The Anole: Commonly known as the Green Chameleon

Enjoy Less-Threatening, Colorful Garden Reptiles

by Norman Winter, MSU Horticulturist, Central Mississippi Research & Extension Center; photographs by Bill Pitts



Garden snakes can certainly perform valuable services around outdoor plants, but finding a six-foot chicken or king snake when you are reaching for a weed can cause some people to have a coronary.


This female (left) boldly stares down the camera from her perch on a Mimosa trunk.


There is one reptile I do love having around the garden, and it is called the anole, pronounced “a-know’lee.” Like many of you, I grew up calling these green lizards chameleons. They probably got that name because of their ability to change colors. Like the chameleon, these 5 to 8 inch long lizards change colors as a method of camouflage from their enemies. They may change colors from green to brown, yellow or a mixture.




My first encounter with the anole was at the West Texas Fair in Abilene, Texas. I was six or so, and the anoles were for sale with a little collar and leash. You would pin the leash on your shirt or jacket, and let them roam around on your clothes.


A female anole (right, at top) encounters a male among some English Ivy. The male’s dewlap is barely visible in this photograph.


Today, I treasure these tropical lizards and have threatened to kill the family cat if I catch him with another in his mouth. The anole is known scientifically as anoles carolinensis and is native to the Caribbean as well as the Southeastern United States. An expert has told me that these colorful green lizards are being fruitful, multiplying and moving northward out of their range.



This has been my very best year for having babies born in and around my landscape. I would like to take credit for it, but I must admit anything I contributed was done pretty much as an accident. Whether it is my ferns, my wife’s airplane plants, the citrus trees or the salvia indigo spires, these little reptiles are there in baby, teenage and adult form. The anoles breed from March through October and lay one egg at a time. They bury eggs in loose, well-drained organic matter, humus or decaying leaves. They normally hatch in five to seven weeks, so it is possible to have several babies in a year.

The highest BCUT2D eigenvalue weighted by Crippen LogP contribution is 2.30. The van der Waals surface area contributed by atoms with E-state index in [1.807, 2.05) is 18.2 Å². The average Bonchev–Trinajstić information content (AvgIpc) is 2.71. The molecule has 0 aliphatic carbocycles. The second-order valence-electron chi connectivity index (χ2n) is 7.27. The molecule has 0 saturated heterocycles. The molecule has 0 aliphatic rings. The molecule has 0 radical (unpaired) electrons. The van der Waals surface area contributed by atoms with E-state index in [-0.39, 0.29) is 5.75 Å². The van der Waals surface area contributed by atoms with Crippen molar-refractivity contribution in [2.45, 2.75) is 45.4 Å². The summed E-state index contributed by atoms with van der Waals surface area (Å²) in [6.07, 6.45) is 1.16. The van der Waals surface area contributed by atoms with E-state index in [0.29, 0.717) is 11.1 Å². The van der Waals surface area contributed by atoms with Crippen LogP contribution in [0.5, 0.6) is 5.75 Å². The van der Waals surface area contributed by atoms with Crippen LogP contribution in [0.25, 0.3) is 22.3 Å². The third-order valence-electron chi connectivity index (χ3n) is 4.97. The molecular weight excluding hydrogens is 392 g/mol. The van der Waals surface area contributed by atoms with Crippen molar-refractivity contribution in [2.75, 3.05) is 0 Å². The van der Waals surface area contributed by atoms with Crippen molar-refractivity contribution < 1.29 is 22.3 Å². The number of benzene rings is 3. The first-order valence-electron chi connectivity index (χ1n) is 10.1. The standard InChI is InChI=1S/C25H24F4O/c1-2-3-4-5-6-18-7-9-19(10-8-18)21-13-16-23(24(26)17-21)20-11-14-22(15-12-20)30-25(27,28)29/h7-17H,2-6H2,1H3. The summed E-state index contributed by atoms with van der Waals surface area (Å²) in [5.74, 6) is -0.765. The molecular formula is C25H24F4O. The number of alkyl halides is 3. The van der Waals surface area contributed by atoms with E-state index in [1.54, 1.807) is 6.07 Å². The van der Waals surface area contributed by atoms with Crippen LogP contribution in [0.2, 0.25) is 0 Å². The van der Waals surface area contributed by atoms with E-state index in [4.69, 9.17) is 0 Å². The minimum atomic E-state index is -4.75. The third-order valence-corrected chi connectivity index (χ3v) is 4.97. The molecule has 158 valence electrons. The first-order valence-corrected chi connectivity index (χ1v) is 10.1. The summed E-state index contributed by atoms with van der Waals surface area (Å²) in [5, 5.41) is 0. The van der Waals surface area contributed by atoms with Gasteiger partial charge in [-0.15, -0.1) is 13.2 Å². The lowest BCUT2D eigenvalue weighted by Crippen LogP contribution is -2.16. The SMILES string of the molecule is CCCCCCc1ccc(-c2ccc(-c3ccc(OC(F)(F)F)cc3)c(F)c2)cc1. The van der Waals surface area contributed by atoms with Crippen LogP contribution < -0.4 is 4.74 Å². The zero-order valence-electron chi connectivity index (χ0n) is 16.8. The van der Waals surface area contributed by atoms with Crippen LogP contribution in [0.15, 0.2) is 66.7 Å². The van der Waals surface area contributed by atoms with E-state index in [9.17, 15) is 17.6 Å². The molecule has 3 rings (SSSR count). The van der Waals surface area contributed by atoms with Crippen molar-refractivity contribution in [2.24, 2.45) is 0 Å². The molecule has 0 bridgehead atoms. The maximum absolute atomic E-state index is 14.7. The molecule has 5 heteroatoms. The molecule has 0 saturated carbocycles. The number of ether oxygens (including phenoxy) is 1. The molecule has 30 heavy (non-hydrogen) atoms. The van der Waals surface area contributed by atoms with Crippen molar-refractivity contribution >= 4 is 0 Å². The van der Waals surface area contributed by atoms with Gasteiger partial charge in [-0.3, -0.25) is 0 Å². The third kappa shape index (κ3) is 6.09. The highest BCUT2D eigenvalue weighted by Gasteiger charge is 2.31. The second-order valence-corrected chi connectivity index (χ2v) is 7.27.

This baby anole (left), perched on the photographer’s fingers, measures two and one-half inches from the tip of its snout to the end of its tail.


The male anole gives its version of a macho look by inflating or extending a large, pink fan of skin on its neck called a dewlap. You may have traveled the Caribbean and seen their iguana relatives do the same thing. This inflating of the dewlap is done to show his amorous feelings for some of the young ladies and to show his veracity to other males encroaching on his territory.



The thing we ought to all love about the anole is that they eat small insects, crickets, cockroaches, spiders, moths and grubs. Remember that service the next time you see one at home on the curtains in the dining room during a winter cold snap.


Anoles shed their skin in flakes (right), some quite large, which they consume while grooming.


If you have tried to catch them, you probably know one other defense mechanism. The tail is very fragile and drops off the body when grabbed, allowing it to escape predators. A new tail will grow that is usually shorter.



Anoles can be kept in a large aquarium having one male to three females. They will need water, gravel, misting, a bright light, a rock for basking, and green plants like ferns and philodendrons. They will need small amounts of live food and tiny bits of fruit like banana, oranges, and spinach. Leave the food for only 24 hours. They will eat approximately four live crickets a week.


Like butterflies and hummingbirds, the anoles bring a special pleasure to the world of gardening. Enjoy!




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